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Centrifugal Pumps Review
Centrifugal pumps basically consist of a stationary pump casing and an impeller mounted on a rotating shaft. The pump casing provides a pressure boundary for the pump and contains channels to properly direct the suction and discharge flow. The pump casing has suction and discharge penetrations for the main flow path of the pump and normally has small drain and vent fittings to remove gases trapped in the pump casing or to drain the pump casing for maintenance.
The illustration directly below, is a simplified diagram of a typical centrifugal pump that shows the relative locations of the pump suction, impeller, volute, and discharge. The centrifugal pump casing guides the liquid from the suction connection to the center, or eye, of the impeller. The vanes of the rotating impeller impart a radial and rotary motion to the liquid, forcing it to the outer periphery of the pump casing where it is collected in the outer part of the pump casing called the volute. The volute is a region that expands in cross-sectional area as it wraps around the pump casing. The purpose of the volute is to collect the liquid discharged from the periphery of the impeller at high velocity and gradually cause a reduction in fluid velocity by increasing the flow area. This converts the velocity head to static pressure. The fluid is then discharged from the centrifugal pump through the discharge connection.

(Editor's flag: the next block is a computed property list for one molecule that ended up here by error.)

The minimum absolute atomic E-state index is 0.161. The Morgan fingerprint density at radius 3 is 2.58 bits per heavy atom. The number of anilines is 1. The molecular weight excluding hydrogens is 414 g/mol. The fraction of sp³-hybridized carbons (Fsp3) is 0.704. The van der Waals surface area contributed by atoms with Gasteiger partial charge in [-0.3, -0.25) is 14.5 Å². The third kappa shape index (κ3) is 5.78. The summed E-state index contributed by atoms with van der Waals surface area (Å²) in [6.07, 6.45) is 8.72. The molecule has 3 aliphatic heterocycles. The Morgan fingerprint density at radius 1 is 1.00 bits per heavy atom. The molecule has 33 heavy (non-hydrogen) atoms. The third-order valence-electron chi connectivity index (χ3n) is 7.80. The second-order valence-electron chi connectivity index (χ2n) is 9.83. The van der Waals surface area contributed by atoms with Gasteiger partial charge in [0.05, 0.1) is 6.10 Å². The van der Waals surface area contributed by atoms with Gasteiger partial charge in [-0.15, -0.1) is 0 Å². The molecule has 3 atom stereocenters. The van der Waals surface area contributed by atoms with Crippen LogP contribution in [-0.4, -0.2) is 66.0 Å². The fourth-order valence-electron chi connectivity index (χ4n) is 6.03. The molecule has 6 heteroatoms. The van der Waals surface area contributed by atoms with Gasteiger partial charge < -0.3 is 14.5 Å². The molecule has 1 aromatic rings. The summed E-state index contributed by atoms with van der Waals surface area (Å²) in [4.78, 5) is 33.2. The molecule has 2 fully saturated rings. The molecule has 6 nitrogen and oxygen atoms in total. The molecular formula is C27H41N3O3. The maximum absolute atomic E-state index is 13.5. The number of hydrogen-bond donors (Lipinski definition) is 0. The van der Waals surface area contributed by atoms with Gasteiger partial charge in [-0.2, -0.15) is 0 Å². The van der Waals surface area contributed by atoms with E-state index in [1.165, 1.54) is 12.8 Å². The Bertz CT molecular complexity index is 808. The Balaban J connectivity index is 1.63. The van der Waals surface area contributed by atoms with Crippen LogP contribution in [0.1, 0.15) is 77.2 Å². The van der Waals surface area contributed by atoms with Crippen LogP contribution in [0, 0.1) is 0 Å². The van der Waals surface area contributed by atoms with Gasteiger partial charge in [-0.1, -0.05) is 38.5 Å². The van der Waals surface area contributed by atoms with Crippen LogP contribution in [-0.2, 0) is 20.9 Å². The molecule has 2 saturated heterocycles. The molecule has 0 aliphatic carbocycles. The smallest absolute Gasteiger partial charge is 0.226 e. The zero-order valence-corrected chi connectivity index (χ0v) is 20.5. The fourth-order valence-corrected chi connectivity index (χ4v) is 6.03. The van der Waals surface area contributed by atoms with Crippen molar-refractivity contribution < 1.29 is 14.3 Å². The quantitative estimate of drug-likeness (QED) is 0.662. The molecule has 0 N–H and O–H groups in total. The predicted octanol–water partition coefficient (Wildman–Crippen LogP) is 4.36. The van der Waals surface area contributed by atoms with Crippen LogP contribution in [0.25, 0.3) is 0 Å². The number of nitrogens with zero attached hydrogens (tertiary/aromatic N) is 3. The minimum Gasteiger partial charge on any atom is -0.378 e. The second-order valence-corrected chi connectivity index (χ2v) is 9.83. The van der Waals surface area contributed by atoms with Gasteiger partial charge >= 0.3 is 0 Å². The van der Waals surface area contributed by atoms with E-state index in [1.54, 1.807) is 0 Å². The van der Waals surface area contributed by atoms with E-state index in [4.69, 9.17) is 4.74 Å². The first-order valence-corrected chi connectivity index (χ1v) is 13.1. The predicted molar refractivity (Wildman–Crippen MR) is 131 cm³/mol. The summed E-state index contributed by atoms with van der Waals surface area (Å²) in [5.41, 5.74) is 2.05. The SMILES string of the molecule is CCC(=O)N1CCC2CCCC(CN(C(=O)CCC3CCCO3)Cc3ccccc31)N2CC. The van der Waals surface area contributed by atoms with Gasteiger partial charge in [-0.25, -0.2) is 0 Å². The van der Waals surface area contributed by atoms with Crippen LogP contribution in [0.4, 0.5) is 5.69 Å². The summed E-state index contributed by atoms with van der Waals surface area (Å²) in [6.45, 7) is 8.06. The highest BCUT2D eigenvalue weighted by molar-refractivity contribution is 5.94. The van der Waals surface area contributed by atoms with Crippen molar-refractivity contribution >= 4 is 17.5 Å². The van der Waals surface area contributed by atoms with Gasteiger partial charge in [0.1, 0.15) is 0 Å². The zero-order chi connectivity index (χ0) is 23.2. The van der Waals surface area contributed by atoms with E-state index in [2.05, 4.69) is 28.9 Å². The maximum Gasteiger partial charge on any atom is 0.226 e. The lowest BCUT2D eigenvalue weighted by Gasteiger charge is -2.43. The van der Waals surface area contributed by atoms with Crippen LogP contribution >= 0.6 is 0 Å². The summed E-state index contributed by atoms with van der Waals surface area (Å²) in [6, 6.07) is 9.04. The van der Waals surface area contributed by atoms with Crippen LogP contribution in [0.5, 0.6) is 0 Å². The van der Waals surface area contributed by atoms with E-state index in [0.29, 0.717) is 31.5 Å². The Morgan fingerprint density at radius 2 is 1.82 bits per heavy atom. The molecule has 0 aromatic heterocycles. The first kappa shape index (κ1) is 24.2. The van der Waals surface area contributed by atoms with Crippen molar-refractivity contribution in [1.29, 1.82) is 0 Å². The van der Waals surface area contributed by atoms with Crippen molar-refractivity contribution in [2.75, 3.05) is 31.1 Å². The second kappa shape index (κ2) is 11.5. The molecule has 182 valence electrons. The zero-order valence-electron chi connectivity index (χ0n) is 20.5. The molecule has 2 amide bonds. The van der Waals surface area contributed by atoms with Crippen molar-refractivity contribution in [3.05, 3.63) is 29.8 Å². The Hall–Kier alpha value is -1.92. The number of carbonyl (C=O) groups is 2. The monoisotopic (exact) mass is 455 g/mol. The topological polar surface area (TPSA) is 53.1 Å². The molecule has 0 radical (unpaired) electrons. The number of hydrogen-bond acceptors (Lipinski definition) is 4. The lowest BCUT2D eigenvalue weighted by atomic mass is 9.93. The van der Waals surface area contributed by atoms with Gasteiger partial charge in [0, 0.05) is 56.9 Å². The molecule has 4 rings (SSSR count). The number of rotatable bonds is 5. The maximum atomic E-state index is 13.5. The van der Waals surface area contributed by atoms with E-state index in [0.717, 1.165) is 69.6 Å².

Centrifugal pumps can also be constructed in a manner that results in two distinct volutes, each receiving the liquid that is discharged from a 180 degrees region of the impeller at any given time. Pumps of this type are called double volute pumps (they may also be referred to a split volute pumps). In some applications the double volute minimizes radial forces imparted to the shaft and bearings due to imbalances in the pressure around the impeller. A comparison of single and double volute centrifugal pumps is shown below.